Shirley Chisolm (1924– )
I was born in Brooklyn, New York, and raised by my grandparents in the Barbados. I returned to New York to attend high school. After I completed college, I became a nursery school teacher and eventually became the director of the school. In 1968, I began a new career by getting myself elected to Congress. I was the first black woman to serve in the House of Representatives. During my time in Congress, I fought hard for the rights of women, workers, and children. After three years in Congress, I decided to run for president. Although I did not win the race, I was the first black woman to make an attempt at it. After the presidential election, I stayed in Congress for 11 more years. I retired to Williamsville, New York, and took a leadership role in the National Political Congress of Black Women. Throughout my life, I fought for civil rights in America. Through my work as a teacher and as a politician, I was driven to improve the rights of black Americans, women, and children. My career as an activist is memorialized in my biography, which shares its title with my personal slogan, “Unbought and Unbossed.”
Septima Clark (1898–1987)
From the very beginning of my life, my parents made sure that I understood how important school was. My mother not only pushed me to work hard in school, but she also demonstrated to me what real courage is. I remember sitting on our front porch watching my mother sternly warn a policeman to stay off our property—“I’m a little bit of leather, but I’m well put together, so you don’t come in here,” she told him. What courage! Her actions then gave me the confidence I needed when I later found myself faced with the hate and anger of members of the Ku Klux Klan. My activist life focused on increasing the educational opportunities for black citizens. I helped establish “Citizenship Schools,” so African Americans would receive the education they needed in order to vote. I saw the right to vote as a key part of American citizenship. I worked closely with Dr. Martin Luther King Jr. in the Southern Christian Leadership Conference, and continued to struggle for civil rights even after I lost my job as a teacher because of my NAACP membership. Ironically, much later in life I ended up serving two terms on the same Charleston County School Board that had once fired me! Despite several heart attacks, I never really retired. When a fire killed four children who had been left home alone by their working mother in 1978, I was upset by the refusal of the city of Charleston to respond by funding a daycare center. I approached other women, rented a room with the money we raised, and paid a teacher. The daycare center that grew out of that experience is named after me.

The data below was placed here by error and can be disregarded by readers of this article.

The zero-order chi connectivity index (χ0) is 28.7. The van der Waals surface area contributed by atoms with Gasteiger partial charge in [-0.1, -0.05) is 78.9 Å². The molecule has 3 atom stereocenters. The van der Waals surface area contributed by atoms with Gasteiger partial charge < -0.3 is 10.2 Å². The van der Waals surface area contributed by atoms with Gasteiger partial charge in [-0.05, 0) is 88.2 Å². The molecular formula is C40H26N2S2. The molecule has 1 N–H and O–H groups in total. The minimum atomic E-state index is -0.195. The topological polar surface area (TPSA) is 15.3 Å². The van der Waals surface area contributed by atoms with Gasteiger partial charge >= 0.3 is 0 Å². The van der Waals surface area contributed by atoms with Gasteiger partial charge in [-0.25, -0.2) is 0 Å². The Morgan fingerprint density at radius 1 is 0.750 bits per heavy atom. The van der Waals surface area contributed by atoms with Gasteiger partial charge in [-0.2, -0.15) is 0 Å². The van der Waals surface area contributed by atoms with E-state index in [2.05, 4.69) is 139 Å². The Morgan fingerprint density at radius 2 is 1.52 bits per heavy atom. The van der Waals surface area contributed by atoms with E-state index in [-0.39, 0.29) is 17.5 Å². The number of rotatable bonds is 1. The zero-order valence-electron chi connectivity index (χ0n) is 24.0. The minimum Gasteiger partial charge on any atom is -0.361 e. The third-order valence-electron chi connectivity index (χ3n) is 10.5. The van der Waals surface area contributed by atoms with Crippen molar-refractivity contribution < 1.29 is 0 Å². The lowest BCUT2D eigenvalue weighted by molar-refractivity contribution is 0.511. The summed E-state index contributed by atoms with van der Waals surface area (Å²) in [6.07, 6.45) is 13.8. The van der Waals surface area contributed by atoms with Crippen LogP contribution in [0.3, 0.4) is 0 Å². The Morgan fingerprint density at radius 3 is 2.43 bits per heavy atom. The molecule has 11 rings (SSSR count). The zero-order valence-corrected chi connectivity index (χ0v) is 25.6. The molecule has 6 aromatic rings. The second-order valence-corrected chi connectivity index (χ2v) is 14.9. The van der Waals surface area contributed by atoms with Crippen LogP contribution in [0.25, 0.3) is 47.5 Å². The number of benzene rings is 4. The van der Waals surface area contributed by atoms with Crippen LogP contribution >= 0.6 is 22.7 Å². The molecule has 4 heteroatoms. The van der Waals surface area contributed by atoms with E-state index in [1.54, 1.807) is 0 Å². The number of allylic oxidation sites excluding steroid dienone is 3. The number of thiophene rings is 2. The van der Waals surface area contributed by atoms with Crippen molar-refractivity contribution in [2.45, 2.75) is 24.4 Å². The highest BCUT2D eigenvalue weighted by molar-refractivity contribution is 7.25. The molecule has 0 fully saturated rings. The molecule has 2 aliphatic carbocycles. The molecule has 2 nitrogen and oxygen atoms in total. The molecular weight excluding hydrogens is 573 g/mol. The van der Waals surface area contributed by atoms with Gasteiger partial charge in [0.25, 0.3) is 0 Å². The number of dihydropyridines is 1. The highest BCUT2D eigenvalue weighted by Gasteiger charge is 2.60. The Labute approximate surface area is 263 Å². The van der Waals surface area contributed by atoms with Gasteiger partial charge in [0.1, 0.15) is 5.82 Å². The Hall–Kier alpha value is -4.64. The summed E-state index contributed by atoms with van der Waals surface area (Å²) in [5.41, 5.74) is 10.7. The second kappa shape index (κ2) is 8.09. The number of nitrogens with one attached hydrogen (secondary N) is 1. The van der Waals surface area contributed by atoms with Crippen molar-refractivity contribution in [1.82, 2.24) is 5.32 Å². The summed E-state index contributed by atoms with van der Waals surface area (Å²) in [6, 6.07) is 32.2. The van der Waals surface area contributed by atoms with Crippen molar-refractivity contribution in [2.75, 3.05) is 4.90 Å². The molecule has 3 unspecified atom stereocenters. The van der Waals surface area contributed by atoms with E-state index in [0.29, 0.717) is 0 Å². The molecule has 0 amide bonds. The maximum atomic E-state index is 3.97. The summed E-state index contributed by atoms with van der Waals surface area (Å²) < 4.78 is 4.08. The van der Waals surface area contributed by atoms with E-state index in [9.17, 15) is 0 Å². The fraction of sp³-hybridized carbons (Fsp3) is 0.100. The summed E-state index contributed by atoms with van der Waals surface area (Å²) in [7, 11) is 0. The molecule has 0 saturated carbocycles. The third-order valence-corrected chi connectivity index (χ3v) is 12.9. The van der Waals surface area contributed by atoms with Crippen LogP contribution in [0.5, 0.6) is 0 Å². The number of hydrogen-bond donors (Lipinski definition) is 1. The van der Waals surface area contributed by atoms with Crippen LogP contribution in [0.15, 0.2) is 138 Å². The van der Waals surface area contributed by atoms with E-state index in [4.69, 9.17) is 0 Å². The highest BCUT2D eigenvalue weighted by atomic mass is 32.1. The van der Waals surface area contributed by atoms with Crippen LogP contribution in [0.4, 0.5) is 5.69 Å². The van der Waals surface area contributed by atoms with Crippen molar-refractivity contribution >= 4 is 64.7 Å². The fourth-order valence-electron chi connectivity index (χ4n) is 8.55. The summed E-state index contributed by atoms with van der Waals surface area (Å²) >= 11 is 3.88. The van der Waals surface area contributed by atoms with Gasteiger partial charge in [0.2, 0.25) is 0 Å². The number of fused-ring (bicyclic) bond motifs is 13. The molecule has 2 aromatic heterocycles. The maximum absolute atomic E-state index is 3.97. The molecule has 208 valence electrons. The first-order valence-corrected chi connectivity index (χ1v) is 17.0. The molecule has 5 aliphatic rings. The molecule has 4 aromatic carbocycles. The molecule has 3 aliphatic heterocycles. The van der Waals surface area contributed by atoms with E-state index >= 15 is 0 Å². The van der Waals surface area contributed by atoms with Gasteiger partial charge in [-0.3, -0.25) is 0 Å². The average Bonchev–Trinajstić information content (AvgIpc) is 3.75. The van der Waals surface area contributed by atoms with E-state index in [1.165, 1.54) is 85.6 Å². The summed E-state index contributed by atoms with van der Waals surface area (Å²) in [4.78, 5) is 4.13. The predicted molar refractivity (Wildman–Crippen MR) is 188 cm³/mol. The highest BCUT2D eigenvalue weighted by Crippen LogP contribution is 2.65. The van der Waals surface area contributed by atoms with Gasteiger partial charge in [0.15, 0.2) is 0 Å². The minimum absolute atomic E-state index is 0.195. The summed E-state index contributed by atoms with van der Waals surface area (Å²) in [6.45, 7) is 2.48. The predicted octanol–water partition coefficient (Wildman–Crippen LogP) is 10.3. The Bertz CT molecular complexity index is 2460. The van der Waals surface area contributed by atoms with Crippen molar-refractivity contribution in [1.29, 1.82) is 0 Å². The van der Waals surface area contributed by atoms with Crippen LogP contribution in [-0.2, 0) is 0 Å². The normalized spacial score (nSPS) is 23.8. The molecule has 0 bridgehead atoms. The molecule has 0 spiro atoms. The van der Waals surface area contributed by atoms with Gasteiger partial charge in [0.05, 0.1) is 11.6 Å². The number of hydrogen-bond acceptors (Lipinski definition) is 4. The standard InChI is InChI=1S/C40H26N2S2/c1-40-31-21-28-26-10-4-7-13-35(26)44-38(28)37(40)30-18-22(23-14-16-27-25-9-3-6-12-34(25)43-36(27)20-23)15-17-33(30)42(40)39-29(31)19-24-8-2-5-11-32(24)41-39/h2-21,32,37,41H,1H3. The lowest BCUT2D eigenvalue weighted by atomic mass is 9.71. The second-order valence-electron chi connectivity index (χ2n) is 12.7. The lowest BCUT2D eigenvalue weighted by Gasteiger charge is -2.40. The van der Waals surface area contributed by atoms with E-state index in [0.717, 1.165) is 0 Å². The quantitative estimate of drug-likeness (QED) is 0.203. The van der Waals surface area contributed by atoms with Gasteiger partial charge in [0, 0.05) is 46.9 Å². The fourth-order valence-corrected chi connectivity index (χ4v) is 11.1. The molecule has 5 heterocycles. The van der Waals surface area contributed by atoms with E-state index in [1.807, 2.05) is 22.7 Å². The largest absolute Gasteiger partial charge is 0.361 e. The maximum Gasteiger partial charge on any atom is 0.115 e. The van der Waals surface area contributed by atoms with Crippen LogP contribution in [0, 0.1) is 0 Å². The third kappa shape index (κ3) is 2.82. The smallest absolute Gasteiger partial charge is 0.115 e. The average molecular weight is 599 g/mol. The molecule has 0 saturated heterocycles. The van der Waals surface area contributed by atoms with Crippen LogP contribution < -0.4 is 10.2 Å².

Jessie de la Cruz (1919– )
I was born in 1919 and spent my childhood traveling with my family throughout California, going wherever we could find work. As a child, I experienced harsh working conditions and the death of family members; I also saw that the government and landowners treated Mexicans and poor people of all races unfairly. That is why I joined the United Farm Workers of America (UFW). I helped to win the ban of el cortito, the short-handle hoe that crippled many workers. I sought ways for farmworkers to buy their own farmland, and became the owner of a cooperative farm myself. I have served as a delegate to the Democratic National Convention, testified before the Senate, and met with the Pope. Author Gary Soto wrote a story for young people about my life called Jessie de La Cruz: A Profile of a United Farm Worker (2000, Persea Books).
Angela Y. Davis (1944– )
I was born in 1944 in Birmingham, Alabama. My parents were members of the Communist Party, and they got me interested as well. When I was 16, I studied in Germany for two years and Paris for one year. I returned to the U.S. to go to college, and it was during my college years that I became very involved with the Communist Party and the Black Panther Party. My membership in these two organizations meant that I received a lot of attention from the police and the FBI. My membership in these groups also lost me my teaching job at the University of California. In 1970, I was placed on the FBI’s Ten Most Wanted List on false charges, and was the subject of an intense police search that drove me underground and culminated in one of the most famous trials in recent history. A massive international “Free Angela Davis” campaign led to my acquittal in 1972. Today, I am a professor at the University of California at Santa Cruz, active in the fight to reform the U.S. prison system, a promoter of multicultural coalitions and global strategies, and a speaker on civil rights.
Virginia Foster Durr (1903–1999)
As a child, I grew up in a strongly segregated neighborhood, and even attended Ku Klux Klan parades with my father. My bigoted beliefs were challenged when I attended Wellesley College. Due to financial problems, I had to drop out of college and return to Birmingham, Alabama. While back at home, I met my future husband and eventually moved with him to Washington, D.C. In the nation’s capital I got more involved in the Civil Rights Movement. In 1938, I became a founding member of the Southern Conference on Human Welfare. On the second day of our opening convention in Birmingham, Alabama, we went head to head with the Birmingham Chief of Police, Eugene “Bull” Connor, who threatened to arrest anyone who crossed racial lines by sitting on the “wrong” side of the meeting hall. First Lady Eleanor Roosevelt was in attendance and responded by placing her chair directly on top of the line separating African Americans from whites. One of the civil rights issues that I was most passionate about was the poll tax—a system that required blacks and many women to pay a tax before they could vote in any election. I joined many others in the fight against the poll tax, and this work eventually brought about the Voting Rights Act of 1965. I was an activist all my life, in fact: “The problem is, once you open a gate, there’s another and another gate beyond each one. It makes you think you want to live forever to continue the work...”